Winans was a full blood Choctaw, born in Mississippi's Choctaw lands in
about 1808. He was given the name of Oak-chi-ah. At
the time of his birth, the Choctaw resided upon their reserved lands.
However, by the time Oak-chi-ah was aged 16, most of his people were forced
to emigrate to lands assigned them on the south bank of the Arkansas, and
on the north bank of Red river, six hundred miles west of the Mississippi
Oak-chi-ah was about five foot seven
inches in height - rather slender - inclined a little forward - constitutionally
delicate. He was communicative, easy in his manner, and graceful
in his movements. His whole expression strongly indicated the benevolence
and goodness of his heart.
As a preacher, he was able, popular,
and useful. His eloquence was not bold and majestic, but gentle,
sweet, and pathetic. "I scarcely ever heard him preach," said a colleague,
"without his congregation being bathed in tears before he closed his sermon."
Previous to the Choctaw emigration,
through an effort primarily by the Methodists, a revival of religion had
taken place amongst the Choctaw. Among those "brought from the region
of darkness, and of the shadow of death," was Oak-chi-ah. It was
then that the circuit preacher give him his Christian name, William Winans.
Young William, however, never lost his pride in his birth name, and so
retained it throughout his life.
After his conversion, Oak-chi-ah became
deeply interested in his brethren. He raised a warning voice, and
with pure, native, burning eloquence, besought them to come to Jesus and
seek a refuge in his clefted side. However, the prejudices of the
Indian people against the Europeans were so deeply rooted as to be interwoven
with their very existence. Many made a vigorous and desperate effort
to stem and roll back the torrent of religious feeling that they felt was
being forced upon them. Those efforts were directed especially to
the converts, but Oak-chi-ah held equally fast to his convictions.
On one occasion, Oak-chi-ah, after publishing
the glad tidings of salvation to his people, upon returning, saw at a distance
an old man, yet still athletic and vigorous. This man held a gun,
and started towards Oak-chi-ah, who spoke: "Father, will you shoot
me? What have I done that I must die so soon?"
The old man paused, his muscles relaxed,
the weapon dropped from his hands, and a torrent of tears gushed from his
eye and flowed down his weather-beaten face. He could face the enemy
on the battlefield, but the spirit of a humble follower of Christ unmanned
him. The old man had seen the tenderness and love residing within
the young Oak-chi-ah, and so became deeply penitent. Eventually,
this man, too, found his way with God, and became a devoted and consistent
member of the Methodist Episcopal Church.
Oak-chi-ah was admitted into the Mississippi
conference, traveled two years, was ordained deacon, and eventually located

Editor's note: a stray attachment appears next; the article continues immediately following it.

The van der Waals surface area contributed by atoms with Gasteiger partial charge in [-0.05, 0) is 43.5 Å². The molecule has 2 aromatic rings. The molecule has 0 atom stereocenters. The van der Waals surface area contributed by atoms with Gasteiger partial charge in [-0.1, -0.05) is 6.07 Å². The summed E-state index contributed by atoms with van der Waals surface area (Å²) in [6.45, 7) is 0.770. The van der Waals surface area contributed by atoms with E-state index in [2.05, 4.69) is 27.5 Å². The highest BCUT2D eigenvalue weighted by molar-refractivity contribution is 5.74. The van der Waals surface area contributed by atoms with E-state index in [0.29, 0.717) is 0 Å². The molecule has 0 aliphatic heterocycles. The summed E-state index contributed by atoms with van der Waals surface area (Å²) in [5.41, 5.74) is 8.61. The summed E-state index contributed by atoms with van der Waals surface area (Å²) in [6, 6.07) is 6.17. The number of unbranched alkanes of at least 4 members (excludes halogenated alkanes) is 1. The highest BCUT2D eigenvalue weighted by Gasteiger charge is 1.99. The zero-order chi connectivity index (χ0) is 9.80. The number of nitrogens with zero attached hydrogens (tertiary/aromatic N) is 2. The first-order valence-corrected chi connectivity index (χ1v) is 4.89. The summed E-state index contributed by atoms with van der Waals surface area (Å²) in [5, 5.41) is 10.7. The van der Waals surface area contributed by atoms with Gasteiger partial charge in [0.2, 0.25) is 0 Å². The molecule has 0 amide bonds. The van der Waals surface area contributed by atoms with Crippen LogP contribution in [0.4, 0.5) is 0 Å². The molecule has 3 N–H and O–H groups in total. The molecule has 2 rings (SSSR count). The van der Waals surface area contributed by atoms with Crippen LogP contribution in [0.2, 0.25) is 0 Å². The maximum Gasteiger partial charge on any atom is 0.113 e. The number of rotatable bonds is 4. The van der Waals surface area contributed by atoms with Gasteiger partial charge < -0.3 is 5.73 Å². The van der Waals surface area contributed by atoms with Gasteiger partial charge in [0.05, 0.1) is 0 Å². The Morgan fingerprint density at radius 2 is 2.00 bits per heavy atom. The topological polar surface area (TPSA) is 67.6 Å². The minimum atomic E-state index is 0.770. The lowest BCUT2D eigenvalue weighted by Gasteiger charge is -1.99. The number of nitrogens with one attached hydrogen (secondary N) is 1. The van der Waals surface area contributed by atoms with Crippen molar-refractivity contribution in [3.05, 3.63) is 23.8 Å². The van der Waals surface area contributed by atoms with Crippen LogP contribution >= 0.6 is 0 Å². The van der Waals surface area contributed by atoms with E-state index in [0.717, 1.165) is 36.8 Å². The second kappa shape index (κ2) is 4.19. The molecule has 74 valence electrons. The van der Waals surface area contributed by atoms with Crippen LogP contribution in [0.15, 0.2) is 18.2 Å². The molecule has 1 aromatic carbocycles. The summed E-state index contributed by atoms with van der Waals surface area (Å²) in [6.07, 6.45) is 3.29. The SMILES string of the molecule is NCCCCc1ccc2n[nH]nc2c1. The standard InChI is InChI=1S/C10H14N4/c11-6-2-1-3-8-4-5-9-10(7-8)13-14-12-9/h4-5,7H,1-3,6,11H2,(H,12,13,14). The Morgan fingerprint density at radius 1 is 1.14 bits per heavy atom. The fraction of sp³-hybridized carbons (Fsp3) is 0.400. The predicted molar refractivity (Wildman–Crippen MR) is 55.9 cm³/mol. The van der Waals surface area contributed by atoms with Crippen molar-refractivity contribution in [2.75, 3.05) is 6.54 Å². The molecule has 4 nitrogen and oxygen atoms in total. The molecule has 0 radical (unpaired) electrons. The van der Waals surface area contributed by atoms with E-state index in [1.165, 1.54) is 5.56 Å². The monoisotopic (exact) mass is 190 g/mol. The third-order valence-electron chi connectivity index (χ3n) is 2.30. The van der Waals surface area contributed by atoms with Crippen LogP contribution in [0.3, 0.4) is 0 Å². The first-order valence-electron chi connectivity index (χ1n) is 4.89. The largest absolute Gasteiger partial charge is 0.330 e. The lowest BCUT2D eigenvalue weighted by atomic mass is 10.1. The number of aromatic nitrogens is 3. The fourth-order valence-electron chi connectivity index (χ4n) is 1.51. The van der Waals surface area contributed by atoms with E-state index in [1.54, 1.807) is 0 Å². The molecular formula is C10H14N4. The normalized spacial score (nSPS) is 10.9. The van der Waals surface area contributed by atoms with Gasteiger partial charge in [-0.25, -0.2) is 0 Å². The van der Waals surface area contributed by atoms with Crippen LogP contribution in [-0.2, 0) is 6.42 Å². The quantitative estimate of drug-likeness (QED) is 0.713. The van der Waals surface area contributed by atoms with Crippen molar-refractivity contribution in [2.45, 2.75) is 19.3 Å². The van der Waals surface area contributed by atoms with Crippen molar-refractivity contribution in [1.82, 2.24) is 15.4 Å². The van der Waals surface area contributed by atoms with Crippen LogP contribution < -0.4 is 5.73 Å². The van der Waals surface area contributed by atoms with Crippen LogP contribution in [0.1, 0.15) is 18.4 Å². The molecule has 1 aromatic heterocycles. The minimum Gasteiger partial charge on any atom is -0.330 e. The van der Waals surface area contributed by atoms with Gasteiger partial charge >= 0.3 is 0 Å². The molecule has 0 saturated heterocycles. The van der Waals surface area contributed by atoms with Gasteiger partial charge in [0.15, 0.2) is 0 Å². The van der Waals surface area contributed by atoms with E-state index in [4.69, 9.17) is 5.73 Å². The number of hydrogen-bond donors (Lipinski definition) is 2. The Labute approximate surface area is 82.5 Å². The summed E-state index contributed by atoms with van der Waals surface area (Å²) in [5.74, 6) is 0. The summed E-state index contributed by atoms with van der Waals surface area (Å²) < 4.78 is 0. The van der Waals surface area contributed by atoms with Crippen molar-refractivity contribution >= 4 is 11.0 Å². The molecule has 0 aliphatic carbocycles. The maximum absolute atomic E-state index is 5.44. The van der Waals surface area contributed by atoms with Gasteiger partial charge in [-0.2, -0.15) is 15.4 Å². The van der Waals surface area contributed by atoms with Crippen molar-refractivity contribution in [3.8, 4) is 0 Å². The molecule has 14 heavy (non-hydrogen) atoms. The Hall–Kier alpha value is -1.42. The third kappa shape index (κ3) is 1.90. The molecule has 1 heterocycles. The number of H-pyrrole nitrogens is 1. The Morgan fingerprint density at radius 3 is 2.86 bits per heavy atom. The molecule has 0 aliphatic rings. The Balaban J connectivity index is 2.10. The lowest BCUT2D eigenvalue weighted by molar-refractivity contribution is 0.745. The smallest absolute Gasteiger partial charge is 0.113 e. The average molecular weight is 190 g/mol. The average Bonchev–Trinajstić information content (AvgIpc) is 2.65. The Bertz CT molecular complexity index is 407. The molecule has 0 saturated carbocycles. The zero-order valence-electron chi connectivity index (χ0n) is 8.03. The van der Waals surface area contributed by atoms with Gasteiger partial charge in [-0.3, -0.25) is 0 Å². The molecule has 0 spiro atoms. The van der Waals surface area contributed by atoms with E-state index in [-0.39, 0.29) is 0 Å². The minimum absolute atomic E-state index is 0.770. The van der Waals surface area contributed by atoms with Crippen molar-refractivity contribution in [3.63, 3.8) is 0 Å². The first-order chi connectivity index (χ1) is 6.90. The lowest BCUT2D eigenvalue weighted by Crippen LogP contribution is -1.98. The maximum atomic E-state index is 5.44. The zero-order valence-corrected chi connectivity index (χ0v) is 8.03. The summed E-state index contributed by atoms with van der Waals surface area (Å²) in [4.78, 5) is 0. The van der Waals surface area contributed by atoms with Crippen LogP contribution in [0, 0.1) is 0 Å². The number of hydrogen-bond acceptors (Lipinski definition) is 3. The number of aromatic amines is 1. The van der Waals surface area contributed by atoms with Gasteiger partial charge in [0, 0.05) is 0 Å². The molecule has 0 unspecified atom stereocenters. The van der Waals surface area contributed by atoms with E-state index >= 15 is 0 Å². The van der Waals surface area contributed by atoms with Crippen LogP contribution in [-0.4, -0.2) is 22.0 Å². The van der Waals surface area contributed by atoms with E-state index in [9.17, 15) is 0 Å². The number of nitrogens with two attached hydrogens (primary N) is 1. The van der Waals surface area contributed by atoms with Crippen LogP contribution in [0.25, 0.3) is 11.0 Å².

to remove with his tribe to their lands in the far west. He, and
others, left behind their ministers, houses of worship, ordinances, and
In 1843, Oak-chi-ah was readmitted into
the itinerant field, and was sent with Rev. J. M. Steele, by Bishop Andrew,
to labor in the southern portion of the Choctaw tribe. One year later,
in 1844, the Indian Mission conference was organized to cover all the Indian
territory between Missouri and Red Rivers, west of the Mississippi River.
The first session of that conference was held at Tah-le-quah, the capital
of the Cherokee nation. Oak-chi-ah had to travel two hundred miles
to reach it. On his way to conference, he visited the Fort Coffee
Academy, and on the 21st of October, Oak-chi-ah joined the superintendent
of the Mission, Chuck-ma-bee, Rev. J. M. Steele, and Rev. H. C. Benson
(the writer) in their trek to the conference. Oak-chi-ah's health
was poor, and on the first day his strength failed. Chuck-ma-bee
remained behind with Oak-chi-ah, allowing him to rest. The two arrived
at conference only two days late.
At that conference, Oak-chi-ah was reapointed
to Puck-che-unb-bee circuit by Bishop Morris. However, on the 31st
of October, once having reached Fort Smith, Oak-chi-ah once again became
ill. Medical aid was sought, and Oak-chi-ah retired to bed that night
feeling better. Early on the following morning, he arose, walked
out of his room and fell. A friend ran to him, and inquired of his
welfare. Oak-chi-ah replied in Choctaw, pointed upward, and in a
few minutes, breathed his last. He had known that "the time of his
departure was at hand," and so had given the signal of victory, and claimed
his home in heaven - a mansion in the skies.
The remains of Oak-chi-ah, aka William
Winans, now resides in its "narrow house" upon the southern bank of the
The Indian Preacher,
by Rev. H. C. Benson; Published in The Ladies Repository,
Volume 7, Issue 7; Published by The Methodist Episcopal Church, Cincinnati,
Prepared for Early SW
MS Territory by Ellen Pack